DALLAS - Governments in Europe and Japan are spending lavishly to bankroll the development of extreme-ultraviolet lithography systems.
Various European Community countries will put about $100 million into EUV-related programs over the next few years, participants at the inaugural International EUV Lithography Symposium here said last week.
Tokyo has stepped up to the challenge as well, organizing a cooperative extreme-UV source program and bringing together stepper rivals Canon Inc. and Nikon Corp. at an unprecedented level of cooperation.
Indeed, at the dawn of commercial EUV manufacturing, "Europe, led by ASML, is in the lead position, but Japan is scaling up rapidly," said Chuck Gwyn, an Intel Corp. employee who has been program manager at EUV LLC (Livermore, Calif.) since its inception in 1997. The private industry consortium is in the process of winding down its pioneering proof-of-concept work.
Both Nikon and Canon are expected to have beta EUV machines ready by late 2005, Gwyn said, in roughly the same time frame as ASML, the Dutch-based lithography vendor.
Relatively little federal money is going into EUV in the United States, though the Defense Advanced Research Projects Agency and the National Institute of Standards and Technology are providing some backing. The state of New York, by promising about $280 million over five years, convinced International Sematech to locate its EUV mask-substrate and photoresist centers in Albany.
Backed by its dozen chip-making members, Sematech will sink $40 million into the Albany center. And with the EUV LLC closing up shop, Sematech will step up to coordinate development by the vendor infrastructure and provide some financial support to equipment and material vendors, said Kevin Kemp of Motorola Inc., who is program manager for EUV lithography at Sematech.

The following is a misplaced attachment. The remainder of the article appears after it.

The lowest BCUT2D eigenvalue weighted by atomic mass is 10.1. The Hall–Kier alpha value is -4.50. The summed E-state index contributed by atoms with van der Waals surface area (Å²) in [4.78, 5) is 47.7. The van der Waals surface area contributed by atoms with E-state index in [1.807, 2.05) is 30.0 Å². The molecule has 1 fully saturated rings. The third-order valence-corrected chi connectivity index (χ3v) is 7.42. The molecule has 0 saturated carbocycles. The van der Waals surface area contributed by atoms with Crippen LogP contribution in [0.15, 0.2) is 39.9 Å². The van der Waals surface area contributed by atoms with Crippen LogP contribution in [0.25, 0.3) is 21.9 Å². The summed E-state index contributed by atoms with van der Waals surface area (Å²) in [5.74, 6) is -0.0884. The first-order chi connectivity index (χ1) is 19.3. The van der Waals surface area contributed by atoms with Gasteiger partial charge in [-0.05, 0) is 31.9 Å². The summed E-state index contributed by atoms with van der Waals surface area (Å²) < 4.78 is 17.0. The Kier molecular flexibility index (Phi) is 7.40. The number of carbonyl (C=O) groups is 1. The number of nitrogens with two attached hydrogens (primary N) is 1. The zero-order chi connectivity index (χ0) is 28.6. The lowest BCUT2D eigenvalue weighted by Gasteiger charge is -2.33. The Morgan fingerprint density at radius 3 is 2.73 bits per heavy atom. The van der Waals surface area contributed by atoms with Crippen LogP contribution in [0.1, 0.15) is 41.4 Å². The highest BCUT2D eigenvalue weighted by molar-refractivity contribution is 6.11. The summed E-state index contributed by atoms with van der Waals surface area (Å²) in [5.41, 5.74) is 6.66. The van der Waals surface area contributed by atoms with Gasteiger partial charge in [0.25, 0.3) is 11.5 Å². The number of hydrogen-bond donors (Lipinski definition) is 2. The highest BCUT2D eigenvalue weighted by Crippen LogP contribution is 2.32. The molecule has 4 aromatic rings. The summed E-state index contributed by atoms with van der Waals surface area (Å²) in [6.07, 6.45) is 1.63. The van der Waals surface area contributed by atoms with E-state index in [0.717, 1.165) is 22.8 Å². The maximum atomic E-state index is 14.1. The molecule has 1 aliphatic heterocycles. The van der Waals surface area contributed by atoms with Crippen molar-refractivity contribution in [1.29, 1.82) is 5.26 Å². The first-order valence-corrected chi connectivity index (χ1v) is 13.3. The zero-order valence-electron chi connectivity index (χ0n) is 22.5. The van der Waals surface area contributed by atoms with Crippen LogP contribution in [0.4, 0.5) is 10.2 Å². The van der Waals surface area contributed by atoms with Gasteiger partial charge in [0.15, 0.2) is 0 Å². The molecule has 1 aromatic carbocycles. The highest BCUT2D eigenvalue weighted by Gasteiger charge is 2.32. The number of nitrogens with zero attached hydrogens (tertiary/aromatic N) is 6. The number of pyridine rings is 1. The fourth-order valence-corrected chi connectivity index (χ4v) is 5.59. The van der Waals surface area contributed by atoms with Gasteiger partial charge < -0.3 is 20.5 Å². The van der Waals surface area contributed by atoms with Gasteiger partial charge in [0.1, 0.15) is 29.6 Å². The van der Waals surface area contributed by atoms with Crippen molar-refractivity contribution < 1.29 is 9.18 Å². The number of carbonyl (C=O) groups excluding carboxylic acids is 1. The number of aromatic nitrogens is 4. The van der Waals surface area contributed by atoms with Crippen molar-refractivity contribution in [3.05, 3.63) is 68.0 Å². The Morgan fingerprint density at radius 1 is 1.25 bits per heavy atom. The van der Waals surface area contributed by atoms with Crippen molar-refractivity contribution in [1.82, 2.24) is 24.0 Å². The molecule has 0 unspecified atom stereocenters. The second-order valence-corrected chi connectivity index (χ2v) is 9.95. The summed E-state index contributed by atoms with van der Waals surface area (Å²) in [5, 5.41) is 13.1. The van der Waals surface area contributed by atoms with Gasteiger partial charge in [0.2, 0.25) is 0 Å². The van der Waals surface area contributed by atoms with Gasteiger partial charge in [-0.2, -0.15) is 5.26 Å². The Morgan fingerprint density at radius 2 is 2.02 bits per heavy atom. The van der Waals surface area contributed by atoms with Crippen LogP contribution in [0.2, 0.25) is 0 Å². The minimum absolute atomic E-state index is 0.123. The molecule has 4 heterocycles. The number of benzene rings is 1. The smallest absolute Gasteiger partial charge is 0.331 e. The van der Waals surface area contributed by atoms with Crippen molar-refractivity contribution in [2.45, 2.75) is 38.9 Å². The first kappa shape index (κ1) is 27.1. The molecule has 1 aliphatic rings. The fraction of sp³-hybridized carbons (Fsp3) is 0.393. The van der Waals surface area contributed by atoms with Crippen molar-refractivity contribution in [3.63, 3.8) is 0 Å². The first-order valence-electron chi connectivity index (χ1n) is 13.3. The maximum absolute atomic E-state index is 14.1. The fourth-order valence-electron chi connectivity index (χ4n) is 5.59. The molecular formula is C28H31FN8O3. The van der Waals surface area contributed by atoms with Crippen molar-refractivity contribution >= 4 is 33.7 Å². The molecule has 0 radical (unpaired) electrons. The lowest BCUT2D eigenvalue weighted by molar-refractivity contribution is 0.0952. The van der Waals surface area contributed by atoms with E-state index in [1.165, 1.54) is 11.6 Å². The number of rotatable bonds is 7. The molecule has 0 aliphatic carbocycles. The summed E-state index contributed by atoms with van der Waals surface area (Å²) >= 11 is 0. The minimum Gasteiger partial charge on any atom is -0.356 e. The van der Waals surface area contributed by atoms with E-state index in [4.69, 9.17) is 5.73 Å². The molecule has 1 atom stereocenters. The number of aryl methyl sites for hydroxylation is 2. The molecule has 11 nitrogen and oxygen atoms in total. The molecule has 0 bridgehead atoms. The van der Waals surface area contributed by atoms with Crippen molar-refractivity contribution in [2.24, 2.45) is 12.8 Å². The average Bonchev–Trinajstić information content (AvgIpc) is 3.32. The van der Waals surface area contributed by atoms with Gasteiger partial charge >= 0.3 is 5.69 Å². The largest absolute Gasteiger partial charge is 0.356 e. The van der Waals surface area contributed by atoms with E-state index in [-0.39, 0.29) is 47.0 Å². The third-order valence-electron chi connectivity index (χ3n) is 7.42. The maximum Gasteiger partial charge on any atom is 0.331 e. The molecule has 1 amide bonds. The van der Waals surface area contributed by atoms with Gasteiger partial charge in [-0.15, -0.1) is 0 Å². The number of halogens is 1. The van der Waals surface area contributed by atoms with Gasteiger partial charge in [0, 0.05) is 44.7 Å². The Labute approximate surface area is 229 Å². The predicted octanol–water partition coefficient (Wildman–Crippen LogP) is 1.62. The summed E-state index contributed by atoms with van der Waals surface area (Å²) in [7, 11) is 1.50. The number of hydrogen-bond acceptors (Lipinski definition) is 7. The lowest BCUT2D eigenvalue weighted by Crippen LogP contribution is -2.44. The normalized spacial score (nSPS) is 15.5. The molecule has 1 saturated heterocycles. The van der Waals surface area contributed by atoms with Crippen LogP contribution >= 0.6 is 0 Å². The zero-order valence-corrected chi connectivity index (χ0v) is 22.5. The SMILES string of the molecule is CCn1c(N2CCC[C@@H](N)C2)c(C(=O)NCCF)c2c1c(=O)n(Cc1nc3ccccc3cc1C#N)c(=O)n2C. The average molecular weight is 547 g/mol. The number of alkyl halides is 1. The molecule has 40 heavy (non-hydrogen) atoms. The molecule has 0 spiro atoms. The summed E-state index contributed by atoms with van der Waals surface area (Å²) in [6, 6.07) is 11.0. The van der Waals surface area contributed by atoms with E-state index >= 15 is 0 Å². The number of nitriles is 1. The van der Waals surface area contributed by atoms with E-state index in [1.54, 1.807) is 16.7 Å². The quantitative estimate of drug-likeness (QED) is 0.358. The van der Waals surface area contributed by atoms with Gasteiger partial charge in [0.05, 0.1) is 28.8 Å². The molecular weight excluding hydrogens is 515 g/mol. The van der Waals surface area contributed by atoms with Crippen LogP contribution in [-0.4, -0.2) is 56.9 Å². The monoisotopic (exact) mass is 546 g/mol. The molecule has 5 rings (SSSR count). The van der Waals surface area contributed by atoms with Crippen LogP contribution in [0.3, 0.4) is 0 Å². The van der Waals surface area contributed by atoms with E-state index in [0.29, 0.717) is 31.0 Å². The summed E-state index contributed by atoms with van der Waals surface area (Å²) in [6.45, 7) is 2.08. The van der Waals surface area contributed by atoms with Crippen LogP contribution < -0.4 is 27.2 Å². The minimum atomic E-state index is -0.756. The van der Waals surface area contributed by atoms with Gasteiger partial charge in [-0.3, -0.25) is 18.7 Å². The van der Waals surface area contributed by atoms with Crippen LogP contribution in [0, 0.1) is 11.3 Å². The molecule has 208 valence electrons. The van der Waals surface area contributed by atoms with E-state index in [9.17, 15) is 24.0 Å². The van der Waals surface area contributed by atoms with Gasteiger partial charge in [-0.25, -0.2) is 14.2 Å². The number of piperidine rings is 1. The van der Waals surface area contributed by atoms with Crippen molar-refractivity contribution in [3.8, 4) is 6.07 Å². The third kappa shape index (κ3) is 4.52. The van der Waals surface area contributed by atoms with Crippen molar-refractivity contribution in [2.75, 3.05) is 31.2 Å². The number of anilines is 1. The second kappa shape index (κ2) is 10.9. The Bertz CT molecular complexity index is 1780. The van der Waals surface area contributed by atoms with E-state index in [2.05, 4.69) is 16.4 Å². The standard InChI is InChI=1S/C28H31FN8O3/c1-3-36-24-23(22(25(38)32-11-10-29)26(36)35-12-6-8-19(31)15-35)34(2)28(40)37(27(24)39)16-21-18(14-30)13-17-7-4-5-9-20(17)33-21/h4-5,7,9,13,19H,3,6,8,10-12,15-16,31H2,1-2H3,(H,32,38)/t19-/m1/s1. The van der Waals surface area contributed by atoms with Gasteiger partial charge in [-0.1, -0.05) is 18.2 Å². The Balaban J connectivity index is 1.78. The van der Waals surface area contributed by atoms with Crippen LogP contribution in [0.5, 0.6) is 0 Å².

By one estimate, more than $1 billion has been spent thus far in bringing EUV lithography to today's rudimentary state. Several more billions will flow before costs are recouped late in this decade, when EUV scanner shipments may exceed 100 units per year.
The keen interest in this next-generation lithography technology was evident here last week. Attendance at the three-day symposium exceeded the expectations of sponsor Sematech. More than half of the 310 participants were from outside the United States.
The carrot of public money is driving EUV development in Europe. Germany, for example, will spend about $50 million between 2001 and 2004, investing in R&D programs that involve German-based makers of the lasers, mirrors, mask substrates, metrology equipment and other components of the EUV infrastructure, said European participants here. For German companies, government support often amounts to 40 percent of development funds money that does not have to be repaid directly.
Japan's universities and private companies have already organized into an EUV association, and the government is bringing together laser makers Komatsu, Ushio and Gigaphoton into a cooperative EUV source program. Those three companies will develop the powerful lasers needed to generate the EUV radiation, said Yasuhiro Horiike, a University of Tokyo professor.
Elsewhere in Asia, South Korea's Ministry of Industry and Energy has formed a 10-year EUV program that kicks off next month. The Korean goal is to develop an alpha tool by 2008, said University of Tokyo's Horiike.